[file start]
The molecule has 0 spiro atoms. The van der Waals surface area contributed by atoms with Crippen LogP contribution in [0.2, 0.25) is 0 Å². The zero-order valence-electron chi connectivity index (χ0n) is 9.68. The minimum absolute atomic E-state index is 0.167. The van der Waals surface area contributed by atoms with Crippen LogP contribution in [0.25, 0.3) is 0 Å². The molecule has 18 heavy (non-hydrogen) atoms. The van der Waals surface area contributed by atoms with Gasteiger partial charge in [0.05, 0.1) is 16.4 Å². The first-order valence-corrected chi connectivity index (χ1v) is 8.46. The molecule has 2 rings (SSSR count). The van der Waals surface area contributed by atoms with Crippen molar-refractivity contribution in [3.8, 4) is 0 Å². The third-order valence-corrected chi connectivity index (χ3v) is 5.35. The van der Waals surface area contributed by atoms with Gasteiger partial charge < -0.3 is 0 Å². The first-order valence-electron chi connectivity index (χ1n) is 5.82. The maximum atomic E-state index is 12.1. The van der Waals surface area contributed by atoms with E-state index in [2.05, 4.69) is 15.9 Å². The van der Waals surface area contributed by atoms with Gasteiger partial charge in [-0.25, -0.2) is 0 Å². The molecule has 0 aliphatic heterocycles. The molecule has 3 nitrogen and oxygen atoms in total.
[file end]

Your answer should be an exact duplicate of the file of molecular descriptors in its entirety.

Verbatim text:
The molecule has 0 spiro atoms. The van der Waals surface area contributed by atoms with Crippen LogP contribution in [0.2, 0.25) is 0 Å². The zero-order valence-electron chi connectivity index (χ0n) is 9.68. The minimum absolute atomic E-state index is 0.167. The van der Waals surface area contributed by atoms with Crippen LogP contribution in [0.25, 0.3) is 0 Å². The molecule has 18 heavy (non-hydrogen) atoms. The van der Waals surface area contributed by atoms with Gasteiger partial charge in [0.05, 0.1) is 16.4 Å². The first-order valence-corrected chi connectivity index (χ1v) is 8.46. The molecule has 2 rings (SSSR count). The van der Waals surface area contributed by atoms with Crippen molar-refractivity contribution in [3.8, 4) is 0 Å². The third-order valence-corrected chi connectivity index (χ3v) is 5.35. The van der Waals surface area contributed by atoms with Gasteiger partial charge < -0.3 is 0 Å². The first-order valence-electron chi connectivity index (χ1n) is 5.82. The maximum atomic E-state index is 12.1. The van der Waals surface area contributed by atoms with E-state index in [2.05, 4.69) is 15.9 Å². The van der Waals surface area contributed by atoms with Gasteiger partial charge in [-0.25, -0.2) is 0 Å². The molecule has 0 aliphatic heterocycles. The molecule has 3 nitrogen and oxygen atoms in total.